US raises key interest rate by 0.25% on strengthening economy
The US Federal Reserve has raised its benchmark interest rate by 0.25%, only the second increase in a decade.
The central bank voted unanimously to raise the key rate to a range of 0.5% to 0.75%, citing a stronger economic growth and rising employment.
But the central bank said it expected the economy to need only "gradual" increases in the short term.
Fed chairwoman Janet Yellen said the economic outlook was "highly uncertain" and the rise was only a "modest shift".
However, the new Donald Trump administration could mean rates having to rise at a faster pace next year, she signalled at a news conference after the announcement.
The president-elect has promised policies to boost growth through tax cuts, spending and deregulation.
'Cloud of uncertainty'
Ms Yellen said it was wrong to speculate on Mr Trump's economic strategy without more details.
But she added that some members of the Federal Open Markets Committee, the body which sets rates, have factored in to their forecasts an increase in spending.
As a consequence, the FOMC said it now expects three rate rises next year rather than the two that were predicted in September.
Ms Yellen told the news conference: "We are operating under a cloud of uncertainty... All the FOMC participants recognise that there is considerable uncertainty about how economic policy may change and what effect they may have on the economy."
Also, she declined to be drawn on Mr Trump's public comments about the Fed, and his use of tweets to announce policy and criticise companies.
"I'm a strong believer in the independence of the Fed," she told journalists. "I am not going to offer the incoming president advice."
The interest rate move had been widely expected, and followed the last increase a year ago.
Reflection of confidence
Rates have been near zero since the global financial crisis. But the US economy is recovering, underlined by recent data on consumer confidence, jobs, house prices and growth in manufacturing and services.
Ms Yellen said the rate rise "should certainly be understood as a reflection of the confidence we have in the progress that the economy has made and our judgment that that progress will continue".
Although inflation is still below the Fed's 2% target, it expects the rise in prices to pick up gradually over the medium term.
"The Committee expects that economic conditions will evolve in a manner that will warrant only gradual increases in the federal funds rate," the Fed statement said.
It added: "The federal funds rate is likely to remain, for some time, below levels that are expected to prevail in the longer run."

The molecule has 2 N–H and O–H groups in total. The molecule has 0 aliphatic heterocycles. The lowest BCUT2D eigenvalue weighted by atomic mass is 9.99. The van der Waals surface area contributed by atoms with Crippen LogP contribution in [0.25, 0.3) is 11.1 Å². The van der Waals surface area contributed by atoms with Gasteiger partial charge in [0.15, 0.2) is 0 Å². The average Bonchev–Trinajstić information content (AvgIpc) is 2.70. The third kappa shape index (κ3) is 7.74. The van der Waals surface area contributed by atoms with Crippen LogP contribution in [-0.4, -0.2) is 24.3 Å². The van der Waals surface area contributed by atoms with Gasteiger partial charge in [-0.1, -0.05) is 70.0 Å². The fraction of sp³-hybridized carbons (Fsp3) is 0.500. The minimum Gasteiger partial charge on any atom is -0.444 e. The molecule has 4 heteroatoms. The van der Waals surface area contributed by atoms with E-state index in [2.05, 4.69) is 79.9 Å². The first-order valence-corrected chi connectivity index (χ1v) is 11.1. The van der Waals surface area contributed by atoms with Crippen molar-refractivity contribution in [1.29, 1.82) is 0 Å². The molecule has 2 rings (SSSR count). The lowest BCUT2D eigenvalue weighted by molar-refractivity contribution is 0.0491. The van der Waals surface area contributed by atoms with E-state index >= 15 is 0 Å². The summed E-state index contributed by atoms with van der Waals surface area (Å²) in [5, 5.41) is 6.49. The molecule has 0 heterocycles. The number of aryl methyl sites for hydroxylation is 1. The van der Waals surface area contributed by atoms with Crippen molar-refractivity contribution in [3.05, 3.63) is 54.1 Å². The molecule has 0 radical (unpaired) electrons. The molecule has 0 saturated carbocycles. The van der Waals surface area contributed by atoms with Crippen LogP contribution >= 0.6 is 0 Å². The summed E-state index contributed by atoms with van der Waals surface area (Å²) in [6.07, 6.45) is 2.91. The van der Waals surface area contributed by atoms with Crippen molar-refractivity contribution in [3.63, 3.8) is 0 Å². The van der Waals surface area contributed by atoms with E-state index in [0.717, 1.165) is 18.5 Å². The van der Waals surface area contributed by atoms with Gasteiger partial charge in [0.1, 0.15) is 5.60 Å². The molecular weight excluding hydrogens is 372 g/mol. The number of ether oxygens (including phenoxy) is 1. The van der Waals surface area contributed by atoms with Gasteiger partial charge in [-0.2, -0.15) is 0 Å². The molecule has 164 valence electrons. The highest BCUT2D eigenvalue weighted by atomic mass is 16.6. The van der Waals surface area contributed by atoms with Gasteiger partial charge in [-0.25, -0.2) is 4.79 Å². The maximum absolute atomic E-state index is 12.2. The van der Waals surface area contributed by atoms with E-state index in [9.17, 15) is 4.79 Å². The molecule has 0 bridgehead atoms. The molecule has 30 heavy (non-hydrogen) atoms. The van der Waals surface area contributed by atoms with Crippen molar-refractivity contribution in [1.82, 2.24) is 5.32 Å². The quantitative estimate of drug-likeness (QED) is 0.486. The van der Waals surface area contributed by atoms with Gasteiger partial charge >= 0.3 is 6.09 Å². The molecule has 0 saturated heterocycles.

The Fed also published its economic forecasts for the next three years.
These suggest that the Federal Funds rate may rise to 1.4% next year; 2.1% in 2018; and 2.9% in 2019.
GDP growth will rise to 2.1% next year and stay there, more or less, during those years.
The unemployment rate will fall to 4.5% over the 2017-2019 period, the Fed forecast.
And inflation will rise to 1.9% next year and hover at that level for the next two years.
The dollar rose 0.5% against the euro to €0.9455, and was 0.9% higher against the yen at 116.17 yen.
Wall Street's main stock markets were largely unmoved immediately after the Fed's announcement, but drifted lower later. The Dows Jones index closed down 0.6%, and the S&P 500 was 0.8% lower.
Analysis: Michelle Fleury, New York business correspondent
There's a name missing from the Federal Reserve's statement - Donald Trump. The president-elect's surprise triumph at the polls last month has turned out to be a short term boost to the US economy.
Stock markets have surged higher, and consumer confidence indicators show US consumers feeling even more upbeat. The challenge for the Fed is working out what his election may mean to the economy in the next year or so.
The most obvious likely impact could come from tax cuts which both he and the Republican Congress seem to favour. Less certain is an infrastructure spending spree that Mr Trump would evidently like, but which many in Congress are less keen on.
If Janet Yellen and her colleagues considered these political issues, they weren't mentioned in the official statement on monetary policy. Nevertheless Mr Trump has a way of breaking in to most conversations these days.
And the first question asked of Ms Yellen at her press conference duly concerned America's next president - and she admitted that Mr Trump's impact on US tax and spending policies might have influenced some of her colleagues forecasts for next year.